No, not Rezz, Rez. This St. Louis-based producer has only been making tracks for about three years according to his Soundcloud, but he’s already released his unique brand of chill yet heavy halftime and dubstep on UK labels like Uprise Audio, Silent Motion and Prime Audio. His first stateside EP comes from the also new Dub Sector, also based out of St. Louis.
The Resistance EP releases tomorrow, June 23, and contains four slow, grinding but eternally heavy halftime tracks of a unique style not seen yet in bass music under 150 bpm. “New World Order”, the EP’s closing track, is possibly the slowest and grindiest of all the tracks, and it is definitely halftime rather than dubstep; no debate needed. It may even be a slower tempo than halftime. This track has an oddly dystopian feel, which may be why Rez named as he did. The bass is sparse but about as low-pitched as a bassline can go while still being recognizable to the human ear.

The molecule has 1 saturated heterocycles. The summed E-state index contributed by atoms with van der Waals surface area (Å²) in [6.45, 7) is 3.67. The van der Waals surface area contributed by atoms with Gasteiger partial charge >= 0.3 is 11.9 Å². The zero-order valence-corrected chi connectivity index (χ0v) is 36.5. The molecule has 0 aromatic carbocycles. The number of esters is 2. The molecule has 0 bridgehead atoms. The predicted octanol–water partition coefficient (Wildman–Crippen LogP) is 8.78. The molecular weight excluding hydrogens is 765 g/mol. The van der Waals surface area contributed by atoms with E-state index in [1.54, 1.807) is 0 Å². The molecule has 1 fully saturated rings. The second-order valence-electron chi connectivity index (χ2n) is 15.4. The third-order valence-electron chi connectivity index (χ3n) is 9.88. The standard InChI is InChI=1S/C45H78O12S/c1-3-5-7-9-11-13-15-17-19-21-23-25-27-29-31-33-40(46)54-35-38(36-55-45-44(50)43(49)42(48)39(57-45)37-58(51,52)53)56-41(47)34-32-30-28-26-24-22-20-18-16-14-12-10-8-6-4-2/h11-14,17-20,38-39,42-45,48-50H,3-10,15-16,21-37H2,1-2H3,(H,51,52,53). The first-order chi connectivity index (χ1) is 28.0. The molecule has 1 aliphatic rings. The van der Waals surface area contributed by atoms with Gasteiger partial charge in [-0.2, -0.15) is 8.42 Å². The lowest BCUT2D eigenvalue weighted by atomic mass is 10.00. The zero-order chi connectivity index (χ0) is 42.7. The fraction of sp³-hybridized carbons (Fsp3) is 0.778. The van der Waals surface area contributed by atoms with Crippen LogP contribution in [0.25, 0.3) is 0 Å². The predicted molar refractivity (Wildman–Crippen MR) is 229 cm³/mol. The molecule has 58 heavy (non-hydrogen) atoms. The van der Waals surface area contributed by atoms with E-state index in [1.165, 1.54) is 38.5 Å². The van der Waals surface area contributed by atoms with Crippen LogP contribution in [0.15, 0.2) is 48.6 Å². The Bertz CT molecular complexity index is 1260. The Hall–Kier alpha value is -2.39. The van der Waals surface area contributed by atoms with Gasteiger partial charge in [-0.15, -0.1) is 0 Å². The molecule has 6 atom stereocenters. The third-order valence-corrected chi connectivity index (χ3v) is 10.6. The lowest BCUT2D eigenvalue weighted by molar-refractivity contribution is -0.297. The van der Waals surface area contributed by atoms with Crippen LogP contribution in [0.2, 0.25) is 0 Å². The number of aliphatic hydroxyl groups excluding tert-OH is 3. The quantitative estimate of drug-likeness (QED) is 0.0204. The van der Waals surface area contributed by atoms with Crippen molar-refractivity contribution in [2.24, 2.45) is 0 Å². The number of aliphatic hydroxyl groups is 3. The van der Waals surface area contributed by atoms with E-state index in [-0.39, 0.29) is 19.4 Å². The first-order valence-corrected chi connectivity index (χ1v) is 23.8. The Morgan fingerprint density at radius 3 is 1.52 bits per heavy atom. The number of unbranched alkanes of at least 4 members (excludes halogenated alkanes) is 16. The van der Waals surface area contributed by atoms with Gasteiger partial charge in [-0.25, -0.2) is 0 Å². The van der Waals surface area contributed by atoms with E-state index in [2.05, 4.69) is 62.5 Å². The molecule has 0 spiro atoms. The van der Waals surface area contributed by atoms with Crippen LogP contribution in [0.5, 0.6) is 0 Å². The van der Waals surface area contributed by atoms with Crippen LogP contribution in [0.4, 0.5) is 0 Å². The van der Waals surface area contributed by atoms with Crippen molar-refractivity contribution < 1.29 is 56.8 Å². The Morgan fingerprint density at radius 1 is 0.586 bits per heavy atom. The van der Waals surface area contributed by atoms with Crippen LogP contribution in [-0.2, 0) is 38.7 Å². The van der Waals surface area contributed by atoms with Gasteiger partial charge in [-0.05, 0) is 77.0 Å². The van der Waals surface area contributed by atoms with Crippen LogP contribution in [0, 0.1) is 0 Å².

The drums on “New World Order” are surprisngly mostly created via the very digital sounding snare/high hat combination, with a lone kick at the end of every bar. It’s interesting to hear a snare-driven track at this super-low tempo, and ostensibly this phenomenon is what gives the track it’s chill, funky flavor in the face of the low, rumbling bass and dark, metallic sampling. If that wasn’t enough surprises drums-wise, just past the halfway mark a rolling loop of amens comes in under the snares, the spread-out kicks and the evil-sounding doom bass. This is not an amen break, mind you, but a loop of amens which roll into each other and continue for almost a full minute. The track then continues on its dystpioan, darkness-slowly-eating-humanity-style path before ending with a long draw of the bass. It’s a great track with which to sit in a dark room and contemplate the emptiness of life, and that suits many bassheads just fine.
The Resistance EP drops on June 23 on Dub Sector records, and can be pre-ordered by clicking here.